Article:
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2015 DATA: WI is a Union Membership Cesspool, but Numbers Remained Flat in OH, Rose in MI


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While union membership rates remained unchanged nationally from 2014 to 2015, they dropped significantly in the state of Wisconsin. For the first time in its history, the state fell below the national average. 

In 2015, only 8.3 percent of Wisconsin’s workforce paid dues to unions, or a total of 223,000 workers.  In 2014, roughly 306,000 people, or 11.7% of the state’s workforce, belonged to unions.  On the national scale, nearly 11.1 percent of workers were unionized last year.

The cause is no secret. The precipitous drop followed legislation known as Act 10, which in 2011 severely limited public sector unions’ ability to collectively bargain.  In the year 2010, the unionization rate in Wisconsin was 14.2 percent, 2.3 percentage points above the national average.

The numbers are likely to worsen as not all contracts that predate Act 10 and Wisconsin becoming a “Right-to-Work” state have expired yet. When they do, union membership will surely atrophy anew.

Will Jones, a labor historian at the University of Wisconsin-Madison, blamed the shift on “potential job cuts at unionized plants and businesses and the last public-sector unions having long-running contracts end and coming under the effects of Act 10.”  

”I would think it’s the long-term effects of Act 10 more than right-to-work,” Jones added.

Gary Chaison, a professor of industrial relations at Clark University, also blamed Act 10 and the anti-union actions of the GOP: “Essentially it was an anti-union climate in Wisconsin that resulted in severe loss of  membership.”

Act 10 has had a devastating impact on the American Federation of State, County, and Municipal Employees (AFSCME), forcing three councils to merge into one, and two-thirds of dues paying members to opt-out:

The three Wisconsin AFSCME councils claimed nearly 63,000 members in 2010, before the law known as Act 10 took effect. That number was likely fewer than 20,000 last year.

Publicly available tax records for the state workers union show that Council 24 revenue dropped from over $5 million in 2010 to $1.5 million in 2013. Like the other councils, it reduced staff to cut costs, but from 2011 through 2013 it spent $1.8 million more than it took in.

Act 10 has also hit the state’s teachers unions hard.  Since 2011, the Wisconsin Education Association Council has lost more than half of its membership and nearly all of its ability to spend money in Madison.

As of February 2015, a WEAC official told the State Journal the union represented about 40,000 public school employees — down more than 50 percent from the union’s 98,000-member levels before Walker signed his signature legislation in 2011.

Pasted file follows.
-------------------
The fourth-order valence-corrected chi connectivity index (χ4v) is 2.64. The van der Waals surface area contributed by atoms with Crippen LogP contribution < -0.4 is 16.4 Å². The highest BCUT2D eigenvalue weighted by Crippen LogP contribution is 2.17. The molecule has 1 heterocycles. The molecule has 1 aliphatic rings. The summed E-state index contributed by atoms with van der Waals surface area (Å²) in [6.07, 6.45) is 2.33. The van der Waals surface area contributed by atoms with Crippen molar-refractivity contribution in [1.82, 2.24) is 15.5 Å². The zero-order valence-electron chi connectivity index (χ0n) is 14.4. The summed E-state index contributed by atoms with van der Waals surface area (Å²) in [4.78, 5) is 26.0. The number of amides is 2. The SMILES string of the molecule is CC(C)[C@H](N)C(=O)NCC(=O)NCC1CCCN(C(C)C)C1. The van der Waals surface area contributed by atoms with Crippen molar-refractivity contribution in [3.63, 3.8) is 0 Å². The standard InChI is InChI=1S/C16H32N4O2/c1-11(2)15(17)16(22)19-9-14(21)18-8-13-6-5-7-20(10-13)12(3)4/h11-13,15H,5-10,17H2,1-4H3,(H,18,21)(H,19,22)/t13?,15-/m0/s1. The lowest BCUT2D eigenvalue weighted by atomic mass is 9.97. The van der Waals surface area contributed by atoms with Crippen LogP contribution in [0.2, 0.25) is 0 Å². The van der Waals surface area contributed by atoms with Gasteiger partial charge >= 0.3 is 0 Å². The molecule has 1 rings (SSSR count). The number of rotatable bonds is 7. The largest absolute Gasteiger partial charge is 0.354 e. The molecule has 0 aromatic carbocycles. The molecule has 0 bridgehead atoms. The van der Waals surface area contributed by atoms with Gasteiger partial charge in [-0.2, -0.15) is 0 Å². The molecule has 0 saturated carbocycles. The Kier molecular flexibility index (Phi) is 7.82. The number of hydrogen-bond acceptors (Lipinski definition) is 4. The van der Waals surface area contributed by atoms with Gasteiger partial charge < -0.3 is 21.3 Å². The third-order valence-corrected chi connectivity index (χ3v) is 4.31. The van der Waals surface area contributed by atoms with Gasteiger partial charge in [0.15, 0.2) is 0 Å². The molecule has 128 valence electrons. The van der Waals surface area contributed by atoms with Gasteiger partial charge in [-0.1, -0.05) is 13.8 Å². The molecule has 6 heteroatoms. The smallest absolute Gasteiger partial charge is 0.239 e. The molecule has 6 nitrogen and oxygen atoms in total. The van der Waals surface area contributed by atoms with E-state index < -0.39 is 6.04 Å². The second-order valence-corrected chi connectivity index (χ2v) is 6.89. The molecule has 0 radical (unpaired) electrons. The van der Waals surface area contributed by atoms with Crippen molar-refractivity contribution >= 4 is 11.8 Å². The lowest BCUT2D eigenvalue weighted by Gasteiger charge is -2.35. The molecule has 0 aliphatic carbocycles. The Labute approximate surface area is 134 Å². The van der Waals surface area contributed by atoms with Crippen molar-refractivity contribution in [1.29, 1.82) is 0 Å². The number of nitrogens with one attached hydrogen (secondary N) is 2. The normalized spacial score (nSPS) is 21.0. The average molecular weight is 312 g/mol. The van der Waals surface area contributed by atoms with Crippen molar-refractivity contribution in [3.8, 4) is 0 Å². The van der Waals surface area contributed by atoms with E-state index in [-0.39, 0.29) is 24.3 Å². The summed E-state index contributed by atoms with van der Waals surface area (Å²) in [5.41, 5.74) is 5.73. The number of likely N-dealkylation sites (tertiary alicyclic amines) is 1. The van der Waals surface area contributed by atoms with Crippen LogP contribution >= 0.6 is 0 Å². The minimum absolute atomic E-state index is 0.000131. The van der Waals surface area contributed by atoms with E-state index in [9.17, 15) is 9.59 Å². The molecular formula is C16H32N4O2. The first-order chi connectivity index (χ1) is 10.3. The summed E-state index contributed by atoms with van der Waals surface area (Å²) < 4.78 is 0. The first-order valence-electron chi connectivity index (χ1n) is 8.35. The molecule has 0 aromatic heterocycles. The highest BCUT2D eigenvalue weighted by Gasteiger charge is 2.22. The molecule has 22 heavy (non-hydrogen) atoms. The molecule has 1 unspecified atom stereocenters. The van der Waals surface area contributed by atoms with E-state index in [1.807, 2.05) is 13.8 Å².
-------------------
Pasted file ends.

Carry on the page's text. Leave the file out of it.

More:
At the same time, WEAC’s lobbying dollars have dropped dramatically. A decade ago, WEAC spent $1.5 million on lobbying during the 2005-06 legislative session, state records show. The next session, that figure was $1.1 million. During the two sessions leading up to the passage of Act 10, WEAC spent $2.5 million and $2.3 million, respectively.

But during the 2013-14 session, after Walker signed the bill into law, the union spent just $175,540. It was the first time in at least 10 years that the union was not among the state’s top 12 lobbying spenders, according to the Government Accountability Board.

Wisconsin may be a workers’ rights cesspool, but the latest report from the U.S. Bureau of Labor Statistics is less discouraging nationally. Overall, union members earn more ($980/week) than non-union members ($776/week) in 2015. Union membership was also still high for public sector workers despite an onslaught of attacks from the right in state legislatures.  A total of 35.2 percent of public sector workers were unionized in 2015, compared to just 6.7 percent in the private sector.  

Other midwestern states with dominant Republican parties were able to maintain their union power in 2015.  Ohio’s union membership rate was 12.3 percent in 2015 down only .1 percent from 2014. As Ohio AFL-CIO President Tim Burga told

“Despite unrelenting attacks by extreme politicians on the collective bargaining rights of Ohioans and working people across the country, our collective voice remains strong and these numbers reflect that.  We are committed to raising wages for all and giving working people a voice as they speak up together and work towards a better life.”

In Michigan, four years after its decision to enact “Right-to-Work,” more than 36,000 new names were added to union rolls last year.


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